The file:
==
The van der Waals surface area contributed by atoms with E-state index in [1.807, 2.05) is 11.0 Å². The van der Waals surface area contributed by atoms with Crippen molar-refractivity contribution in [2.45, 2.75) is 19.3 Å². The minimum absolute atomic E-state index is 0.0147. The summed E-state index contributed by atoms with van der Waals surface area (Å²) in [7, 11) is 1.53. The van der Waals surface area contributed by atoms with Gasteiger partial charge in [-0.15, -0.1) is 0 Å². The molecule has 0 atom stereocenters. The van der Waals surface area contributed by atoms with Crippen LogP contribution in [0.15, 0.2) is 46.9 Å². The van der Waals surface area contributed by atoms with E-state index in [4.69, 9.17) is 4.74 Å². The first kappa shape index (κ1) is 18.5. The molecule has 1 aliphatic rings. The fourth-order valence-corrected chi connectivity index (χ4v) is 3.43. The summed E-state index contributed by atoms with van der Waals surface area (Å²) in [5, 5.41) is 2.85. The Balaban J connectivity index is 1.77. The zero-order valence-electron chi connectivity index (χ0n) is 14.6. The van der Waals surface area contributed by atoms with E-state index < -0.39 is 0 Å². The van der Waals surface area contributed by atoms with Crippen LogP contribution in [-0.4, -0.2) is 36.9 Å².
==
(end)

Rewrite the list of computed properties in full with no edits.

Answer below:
The van der Waals surface area contributed by atoms with E-state index in [1.807, 2.05) is 11.0 Å². The van der Waals surface area contributed by atoms with Crippen molar-refractivity contribution in [2.45, 2.75) is 19.3 Å². The minimum absolute atomic E-state index is 0.0147. The summed E-state index contributed by atoms with van der Waals surface area (Å²) in [7, 11) is 1.53. The van der Waals surface area contributed by atoms with Gasteiger partial charge in [-0.15, -0.1) is 0 Å². The molecule has 0 atom stereocenters. The van der Waals surface area contributed by atoms with Crippen LogP contribution in [0.15, 0.2) is 46.9 Å². The van der Waals surface area contributed by atoms with E-state index in [4.69, 9.17) is 4.74 Å². The first kappa shape index (κ1) is 18.5. The molecule has 1 aliphatic rings. The fourth-order valence-corrected chi connectivity index (χ4v) is 3.43. The summed E-state index contributed by atoms with van der Waals surface area (Å²) in [5, 5.41) is 2.85. The Balaban J connectivity index is 1.77. The zero-order valence-electron chi connectivity index (χ0n) is 14.6. The van der Waals surface area contributed by atoms with E-state index < -0.39 is 0 Å². The van der Waals surface area contributed by atoms with Crippen LogP contribution in [-0.4, -0.2) is 36.9 Å².